What does it mean to argue that communication is organizing? Or ritual? Or failure? What is at stake in choosing one metaphor or stance over another? What is gained and what is lost - for the field, for the theories themselves, and especially for humans communicating in everyday contexts? In Communication as…: Perspectives on Theory, editors Gregory J. Shepherd, Jeffrey St. John, and Ted Striphas bring together a collection of 27 essays that explores the wide range of theorizing about communication, cutting across all lines of traditional division in the field.
The essays in this text are written by leading scholars in the field of communication theory, with each scholar employing a particular stance or perspective on what communication theory is and how it functions. In essays that are brief, argumentative, and forceful, the scholars propose their perspective as a primary or essential way of viewing communication with decided benefits over other views.
Compares and contrasts different metaphorical views on the theory and practice of communication, challenging students to develop their own argument about communication theory; Promotes an alternative way of examining communication problems - through the engaged interplay of a diversity of positions - encouraging readers to think through contemporary problems and questions in the field; Compels readers to confront competing theoretical positions and their consequences head-on rather than outlining theories in ways that might separate them from their real-world consequences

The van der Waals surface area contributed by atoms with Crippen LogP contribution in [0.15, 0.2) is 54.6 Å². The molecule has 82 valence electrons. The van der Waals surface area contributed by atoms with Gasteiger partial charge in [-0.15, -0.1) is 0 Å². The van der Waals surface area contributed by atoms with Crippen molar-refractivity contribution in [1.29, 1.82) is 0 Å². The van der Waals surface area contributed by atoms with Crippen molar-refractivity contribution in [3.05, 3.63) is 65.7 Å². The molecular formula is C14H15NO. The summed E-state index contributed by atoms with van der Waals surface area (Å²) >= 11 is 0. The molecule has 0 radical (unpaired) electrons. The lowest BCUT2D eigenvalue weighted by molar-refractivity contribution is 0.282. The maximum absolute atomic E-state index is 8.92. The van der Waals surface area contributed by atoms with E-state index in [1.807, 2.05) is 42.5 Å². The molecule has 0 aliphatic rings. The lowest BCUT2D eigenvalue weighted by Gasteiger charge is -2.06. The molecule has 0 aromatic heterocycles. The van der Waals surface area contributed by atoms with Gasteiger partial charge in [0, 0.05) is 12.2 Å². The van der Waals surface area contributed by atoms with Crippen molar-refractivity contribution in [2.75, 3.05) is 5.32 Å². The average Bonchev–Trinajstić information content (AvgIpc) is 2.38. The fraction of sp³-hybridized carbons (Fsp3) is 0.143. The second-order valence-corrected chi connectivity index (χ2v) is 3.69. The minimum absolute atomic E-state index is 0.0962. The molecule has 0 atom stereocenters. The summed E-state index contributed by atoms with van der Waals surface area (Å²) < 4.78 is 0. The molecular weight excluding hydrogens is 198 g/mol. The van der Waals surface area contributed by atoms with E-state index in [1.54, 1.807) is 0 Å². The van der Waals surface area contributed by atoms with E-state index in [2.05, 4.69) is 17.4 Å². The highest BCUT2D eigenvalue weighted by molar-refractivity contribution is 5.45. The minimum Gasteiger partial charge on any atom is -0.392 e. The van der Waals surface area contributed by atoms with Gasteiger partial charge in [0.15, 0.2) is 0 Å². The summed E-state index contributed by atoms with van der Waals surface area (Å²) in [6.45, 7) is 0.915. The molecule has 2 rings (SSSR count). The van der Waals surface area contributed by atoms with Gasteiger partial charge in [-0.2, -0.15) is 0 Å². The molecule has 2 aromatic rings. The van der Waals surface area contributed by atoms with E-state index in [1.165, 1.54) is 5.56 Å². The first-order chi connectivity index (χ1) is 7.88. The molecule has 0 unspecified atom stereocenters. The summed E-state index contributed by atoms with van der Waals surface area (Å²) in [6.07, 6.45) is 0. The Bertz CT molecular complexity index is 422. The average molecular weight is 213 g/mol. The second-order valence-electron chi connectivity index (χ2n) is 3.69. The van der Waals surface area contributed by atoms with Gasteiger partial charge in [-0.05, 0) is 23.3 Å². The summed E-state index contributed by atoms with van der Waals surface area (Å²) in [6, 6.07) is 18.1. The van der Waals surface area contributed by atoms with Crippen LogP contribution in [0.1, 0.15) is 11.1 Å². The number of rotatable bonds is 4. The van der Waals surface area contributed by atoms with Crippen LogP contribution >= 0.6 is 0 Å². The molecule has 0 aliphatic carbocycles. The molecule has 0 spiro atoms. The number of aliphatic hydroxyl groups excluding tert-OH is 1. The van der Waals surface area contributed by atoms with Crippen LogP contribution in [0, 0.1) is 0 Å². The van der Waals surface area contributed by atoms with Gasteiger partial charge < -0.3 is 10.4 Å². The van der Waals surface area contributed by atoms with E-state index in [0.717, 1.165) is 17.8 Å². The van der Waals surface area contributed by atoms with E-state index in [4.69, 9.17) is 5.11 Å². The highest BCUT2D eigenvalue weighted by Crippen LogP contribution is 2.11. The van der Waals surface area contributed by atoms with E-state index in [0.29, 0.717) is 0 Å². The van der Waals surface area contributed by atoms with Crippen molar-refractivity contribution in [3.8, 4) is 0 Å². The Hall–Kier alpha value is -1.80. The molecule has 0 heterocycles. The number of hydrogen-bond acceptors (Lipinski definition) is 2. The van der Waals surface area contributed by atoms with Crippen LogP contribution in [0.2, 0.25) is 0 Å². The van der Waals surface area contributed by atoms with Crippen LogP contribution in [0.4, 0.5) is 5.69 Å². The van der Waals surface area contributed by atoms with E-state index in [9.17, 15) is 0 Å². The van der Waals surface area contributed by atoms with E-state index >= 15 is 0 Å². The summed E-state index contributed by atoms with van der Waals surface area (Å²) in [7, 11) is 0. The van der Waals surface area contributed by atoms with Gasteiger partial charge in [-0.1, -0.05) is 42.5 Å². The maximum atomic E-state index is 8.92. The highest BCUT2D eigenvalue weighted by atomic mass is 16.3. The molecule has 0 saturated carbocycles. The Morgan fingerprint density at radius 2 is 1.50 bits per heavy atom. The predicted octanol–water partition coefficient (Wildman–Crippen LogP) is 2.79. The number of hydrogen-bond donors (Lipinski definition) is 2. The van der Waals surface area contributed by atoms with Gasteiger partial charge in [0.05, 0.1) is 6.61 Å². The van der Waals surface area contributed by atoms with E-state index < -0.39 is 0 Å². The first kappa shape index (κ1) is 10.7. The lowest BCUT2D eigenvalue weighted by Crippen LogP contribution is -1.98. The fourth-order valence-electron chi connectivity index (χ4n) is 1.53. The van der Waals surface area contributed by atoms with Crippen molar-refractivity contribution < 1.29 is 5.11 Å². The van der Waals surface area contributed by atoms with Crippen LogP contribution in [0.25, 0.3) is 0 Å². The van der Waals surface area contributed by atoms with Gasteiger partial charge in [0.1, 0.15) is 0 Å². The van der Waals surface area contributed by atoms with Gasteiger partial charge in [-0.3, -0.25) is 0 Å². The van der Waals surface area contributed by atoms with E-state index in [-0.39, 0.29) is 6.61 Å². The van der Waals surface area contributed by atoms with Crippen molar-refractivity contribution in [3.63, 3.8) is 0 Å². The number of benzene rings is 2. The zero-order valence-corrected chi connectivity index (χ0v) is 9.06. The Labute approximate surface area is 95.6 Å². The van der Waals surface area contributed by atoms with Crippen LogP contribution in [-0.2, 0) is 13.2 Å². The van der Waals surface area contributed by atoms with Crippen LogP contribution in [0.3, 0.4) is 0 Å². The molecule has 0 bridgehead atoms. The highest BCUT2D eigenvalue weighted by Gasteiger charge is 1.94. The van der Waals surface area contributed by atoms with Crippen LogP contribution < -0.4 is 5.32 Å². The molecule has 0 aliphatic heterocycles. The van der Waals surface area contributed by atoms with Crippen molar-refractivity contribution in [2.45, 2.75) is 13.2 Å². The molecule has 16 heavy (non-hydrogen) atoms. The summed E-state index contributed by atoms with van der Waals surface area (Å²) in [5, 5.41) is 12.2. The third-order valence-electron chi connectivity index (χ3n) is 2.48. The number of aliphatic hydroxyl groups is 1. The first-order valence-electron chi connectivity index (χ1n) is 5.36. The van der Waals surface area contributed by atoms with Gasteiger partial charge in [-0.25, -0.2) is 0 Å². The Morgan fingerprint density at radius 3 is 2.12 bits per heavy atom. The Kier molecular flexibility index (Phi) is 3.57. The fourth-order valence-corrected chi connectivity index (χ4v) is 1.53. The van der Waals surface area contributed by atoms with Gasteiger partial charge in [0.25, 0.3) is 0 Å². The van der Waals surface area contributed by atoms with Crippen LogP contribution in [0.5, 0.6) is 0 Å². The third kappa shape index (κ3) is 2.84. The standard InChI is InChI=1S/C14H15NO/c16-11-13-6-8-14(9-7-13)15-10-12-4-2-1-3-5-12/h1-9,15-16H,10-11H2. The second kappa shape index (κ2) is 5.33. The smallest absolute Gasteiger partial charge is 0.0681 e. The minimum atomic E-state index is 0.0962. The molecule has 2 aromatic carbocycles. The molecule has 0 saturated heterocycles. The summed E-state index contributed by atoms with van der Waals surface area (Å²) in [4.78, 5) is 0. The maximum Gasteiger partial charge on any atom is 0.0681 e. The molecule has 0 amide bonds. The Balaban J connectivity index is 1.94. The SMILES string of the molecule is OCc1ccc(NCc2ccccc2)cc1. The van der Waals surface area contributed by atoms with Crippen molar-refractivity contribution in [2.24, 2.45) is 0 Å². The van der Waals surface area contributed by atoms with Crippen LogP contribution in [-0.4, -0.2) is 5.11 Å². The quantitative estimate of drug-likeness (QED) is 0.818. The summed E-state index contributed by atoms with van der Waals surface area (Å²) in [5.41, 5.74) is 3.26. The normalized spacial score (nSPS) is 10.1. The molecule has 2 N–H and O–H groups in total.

Communication as… is an excellent textbook for advanced undergraduate and graduate courses on communication theory in the fields of Communication, Journalism, Sociology, and Psychology.
Chapter 6: Communication as Collective Memory
Communication as Collective Memory
Collective memory is an increasingly important area of inquiry in a number of academic fields, including communication. Contemporary communication scholars have studied memory in relation to political speeches, feature films, music, television newscasts, museum display, public policy debates, images on postage stamps, iconic photographs, commemorative monuments, scrapbooks, theatrical performances, nursery rhymes, and social protest demonstrations. They have understood memory as significant to virtually all forms of communication practice.
Indeed, students of communication have long understood memory to be important, at least in the context of message production. The ancient Greeks and Romans are credited with inventing and developing memory systems that enabled public figures to speak at length without consulting notes. As Frances Yates (1966) argued,
The first basic fact ...